CLASSICAL MUSIC / KENNETH HERMAN : UCSD Gains Some Respect by Honoring Erickson

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As university music departments go, UC San Diego’s is just a youngster, and in its brief two decades it has carved out its avant-garde niche with a determined iconoclasm. But this youngster is now showing signs that it would like to acquire a bit of history, the cachet of lineage and a proper pedigree.

Sister campuses have shown the way. At UCLA, the music department is housed in Schonberg Hall, named after the celebrated composer who taught on that university’s music faculty during his California exile. At Berkeley, the music department’s concert hall, Hertz Hall, is named for the pioneering music director of the San Francisco Symphony, Alfred Hertz.

This week, UCSD is changing the name of Mandeville Center’s B-210 performance space to Erickson Hall. Robert Erickson, the 71-year-old composer and emeritus professor, helped found the UCSD music department in the late 1960s.


“As he moves further away from us, we want to do more to hold on to him,” said Burt Turetzsky of the UCSD music faculty. Contrabassist Turetzsky and a few of his colleagues will present a recital Thursday evening in Erickson Hall to inaugurate the renamed--and freshly painted--facility.

In the spring of 1987, the department held a week-long Erickson festival to honor the composer upon his retirement. Those festival performances led to an invitation from the West German government that brought 50 UCSD performers to last summer’s Darmstadt contemporary music festival.

“When we were in Darmstadt this summer, we played quite a bit of Erickson’s music,” Turetzsky said, “and it was a big hit there. There’s still nothing quite like his music.”

Erickson’s health is fragile, and he does not leave his North County residence except to visit his doctor. According to Bonnie Harkins, a member of the UCSD music staff who visits him regularly, he is strong enough to compose 45 minutes a day after breakfast.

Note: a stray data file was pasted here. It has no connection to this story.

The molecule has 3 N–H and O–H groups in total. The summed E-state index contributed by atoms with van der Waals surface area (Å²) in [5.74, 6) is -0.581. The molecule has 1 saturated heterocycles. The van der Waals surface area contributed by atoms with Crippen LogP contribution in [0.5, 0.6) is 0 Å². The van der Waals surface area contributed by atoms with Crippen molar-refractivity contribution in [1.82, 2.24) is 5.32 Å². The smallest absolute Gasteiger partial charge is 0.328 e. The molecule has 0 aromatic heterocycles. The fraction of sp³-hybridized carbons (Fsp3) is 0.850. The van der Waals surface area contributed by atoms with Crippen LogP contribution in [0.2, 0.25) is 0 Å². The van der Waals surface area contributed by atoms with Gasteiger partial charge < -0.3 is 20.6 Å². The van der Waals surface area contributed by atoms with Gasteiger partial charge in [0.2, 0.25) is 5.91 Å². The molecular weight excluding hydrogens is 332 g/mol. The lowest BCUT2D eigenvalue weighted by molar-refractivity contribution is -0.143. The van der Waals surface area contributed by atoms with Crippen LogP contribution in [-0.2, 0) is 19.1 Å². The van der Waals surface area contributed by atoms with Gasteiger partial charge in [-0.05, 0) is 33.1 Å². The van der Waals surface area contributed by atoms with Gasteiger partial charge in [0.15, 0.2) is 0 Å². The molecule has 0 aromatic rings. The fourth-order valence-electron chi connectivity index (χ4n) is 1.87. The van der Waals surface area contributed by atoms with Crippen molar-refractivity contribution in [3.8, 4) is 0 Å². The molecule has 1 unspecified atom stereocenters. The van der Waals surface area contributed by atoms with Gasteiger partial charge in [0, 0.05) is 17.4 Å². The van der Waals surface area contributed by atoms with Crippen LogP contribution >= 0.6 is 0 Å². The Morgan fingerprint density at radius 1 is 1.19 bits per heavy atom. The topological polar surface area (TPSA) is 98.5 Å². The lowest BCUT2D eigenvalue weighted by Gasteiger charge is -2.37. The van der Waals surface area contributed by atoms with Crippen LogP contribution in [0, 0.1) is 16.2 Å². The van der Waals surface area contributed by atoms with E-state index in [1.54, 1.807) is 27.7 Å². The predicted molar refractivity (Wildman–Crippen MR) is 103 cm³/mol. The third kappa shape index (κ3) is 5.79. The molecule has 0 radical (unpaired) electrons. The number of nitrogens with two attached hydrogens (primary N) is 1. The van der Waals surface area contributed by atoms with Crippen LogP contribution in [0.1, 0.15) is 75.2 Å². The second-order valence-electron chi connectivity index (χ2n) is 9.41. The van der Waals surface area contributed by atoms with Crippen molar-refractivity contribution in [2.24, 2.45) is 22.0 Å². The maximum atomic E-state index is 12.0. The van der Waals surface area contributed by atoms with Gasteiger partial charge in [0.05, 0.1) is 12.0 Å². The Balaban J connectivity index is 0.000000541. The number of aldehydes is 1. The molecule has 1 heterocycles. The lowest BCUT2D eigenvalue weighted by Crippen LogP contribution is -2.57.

“He has just finished an orchestral piece and is about to start on a work for 10 strings and trumpet,” Harkins said. “He is still productive, cheerful, and curious. When we came back from Darmstadt he wanted to know every detail of the festival and trip, including what we had to eat when we were in Paris.”

Another milestone that is sure to cheer Erickson is the Los Angeles Philharmonic’s world premiere of his composition “Corona” on Feb. 2. The piece was commissioned by the Philharmonic and will be conducted by music director Andre Previn in three concerts at the Los Angeles Music Center. Harkins doubted that Erickson would be well enough to attend the premiere.


“He has only recently been able to view the tapes made of the department’s Erickson Festival,” she said.

Turetzsky noted that Erickson is at last winning the recognition that has eluded him during most of his career.

“He follows that great American tradition of the outlaw composer who never gets any attention until his final years.”

The first musical birth of 1989. Local organist and conductor Andrew Jongsma has announced the formation of Pro Musica-San Diego, a new performance group of singers and instrumentalists who will specialize in 18th-Century music. The ensemble’s debut concert will be given Jan. 29 at San Diego’s Grace Lutheran Church. For this performance, Jongsma has programmed Vivaldi’s “Gloria,” Bach’s Second Brandenburg Concerto, and a Vivaldi flute concerto.

Before moving to San Diego, Jongsma conducted opera and operetta in Europe, where he also made recordings with several radio orchestras. He began his music studies with Kurt Thomas, cantor of Leipzig’s historic St. Thomas Church.

Dueling banjos and then some. A trio of UCSD graduate students has been invited to compete in next month’s Gaudeamus International Competition in Rotterdam. Violinists Mary Oliver and Paivikki Nykter, along with pianist Daniel Koppelman, will be performing in Holland’s most prestigious new music forum.


At Gaudeamus, each performer is required to present an hour-long recital of contemporary music. To give a perspective on the stage of contemporary music, one of the contest rules requires that at least two works be written out on traditional staff notation.

Each of the UCSD musicians will give a preview performance in Mandeville Recital Hall later this week. Oliver, a San Diego native, won a coveted performance prize at Darmstadt this summer. While at UCSD she has served as concertmaster for the La Jolla Civic-University Orchestra.

Gustavo watch update. For those who missed Gustavo Romero’s piano recital at St. Paul’s Cathedral last Friday night, there is another opportunity to hear Chula Vista’s most celebrated concert pianist. Romero will play Beethoven’s Second Piano Concerto with the USIU International Orchestra under Zoltan Rozsnyai on Jan. 20, at the College Avenue Baptist Church.